Bowdoin Students Reflect on Joyce’s Dublin, 100 Years Later
The groundbreaking novel was published in 1922, shaking up the literary establishment and reshaping the trajectory of modern literature.
The students, who referred to themselves as the "Joyce Group," were inspired to make the journey after taking the advanced English seminar James Joyce Revolution, taught by Marilyn Reizbaum, Harrison King McCann Professor of English and director of gender, sexuality and women’s studies.
“I really, truly believe that Joyce revolutionized the novel form,” Reizbaum said in her opening remarks at the talk. “[The Joyce Group] embraced the novel with gusto, to the point that they lobbied to go to Ireland to do what Joyceans do: track the novel through the city of Dublin.”
The students received a Bowdoin grant to fund their itinerary. Though they were excited when they first set out, they also nursed some trepidation.
“The question confronted us: what are we getting into? How should we engage with these real-world traces of a fictional landscape? How much should we fetishize these locations and their role in the novel, and how much can we make our own meaning for them, above and beyond their Joycean significance?” Freeman said. “It was a question of double-exposure and of layering our own journey atop Bloom’s journey.”
Freeman also recalled their memorable encounter with P. J. Murphy, proprietor of Sweeney's bookstore, a canonical setting from the novel. According to local lore, Murphy has read Ulysses seventy-two times.
“We came into the little shop single file, and [Murphy] was sitting there in a white lab coat. He asked us, ‘Are you Joyceans?’ We said ‘Yes.’ He was quite pleased by this,” Freeman said. “The novel was guiding us to meet certain people—other fellow Joyceans. It structured where we went, who we met, and also what we saw and what parts of Dublin popped out to us.”
Wackerman documented the trip with his photography. “Max was talking about how the Odyssey was a road map for Joyce, and Ulysses was a road map for us on this Dublin journey,” Wackerman said. “I was thinking about ways to translate this conceptual framework into a visual register.”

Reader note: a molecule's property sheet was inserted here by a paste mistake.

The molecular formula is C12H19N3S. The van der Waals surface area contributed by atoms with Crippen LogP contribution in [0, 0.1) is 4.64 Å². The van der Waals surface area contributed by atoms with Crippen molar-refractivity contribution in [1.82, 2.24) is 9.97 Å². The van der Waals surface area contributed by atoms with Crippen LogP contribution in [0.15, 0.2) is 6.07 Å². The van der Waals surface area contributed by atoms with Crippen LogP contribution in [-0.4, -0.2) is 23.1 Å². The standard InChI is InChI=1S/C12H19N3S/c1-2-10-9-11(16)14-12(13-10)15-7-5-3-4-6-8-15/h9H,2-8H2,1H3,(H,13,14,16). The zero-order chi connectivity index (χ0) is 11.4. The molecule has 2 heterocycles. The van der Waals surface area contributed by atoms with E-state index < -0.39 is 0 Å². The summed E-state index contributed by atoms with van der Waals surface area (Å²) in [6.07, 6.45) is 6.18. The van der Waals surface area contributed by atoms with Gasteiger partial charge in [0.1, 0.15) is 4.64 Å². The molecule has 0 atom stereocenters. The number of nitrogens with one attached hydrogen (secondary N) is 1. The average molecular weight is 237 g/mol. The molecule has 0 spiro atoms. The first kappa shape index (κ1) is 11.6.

In order to replicate and emphasize the message of “double exposure,” Wackerman superimposed many of his photos from Dublin onto one another.
“One of the things that you'll learn when you're reading James Joyce is that it's really hard, and what I strived to produce with these images is a kind of visual difficulty,” Wackerman said. “If there's something that I've learned from Joyce, it’s that illegibility can be a virtue. When you look at these images, I'd like you to consider, ‘What is actually going on right here? Can I distinguish these two images? Are these even one image?’”
Next, Welch discussed the group’s gastronomic experience in Dublin, as well as the Irish social rituals associated with eating and drinking. Chang built off of Welch’s presentation by sharing the small—but meaningful—ways that the group realized the bonds between one another.
“At one point, we decided to go separate ways on our own little journeys, and I decided to return to the place that felt most friendly to me: the bookstore,” Chang said. “There, strangely, I saw, standing in the poetry section, the figure of [Welch]. Somehow, we had both decided to go there.”
Lasarte concluded the presentation with a reflection on the most transferable lessons from the trip to Dublin, as well as his personal thanks for his exposure to the novel, Reizbaum’s instruction, and the College’s support of the five students.
“The question that was following us throughout the entire class was, ‘Why are we even doing this? Why are we reading this ridiculously long, complicated novel?’, and [Reizbaum’s] answer was that his work can teach us something about the sheer illegibility of life,” Lasarte said. “I'm thankful for Ulysses, and I often find myself walking around campus, resting in my Bloom-esque inadequacies, gazing out…at all the different representations of the sheer illegibility of life."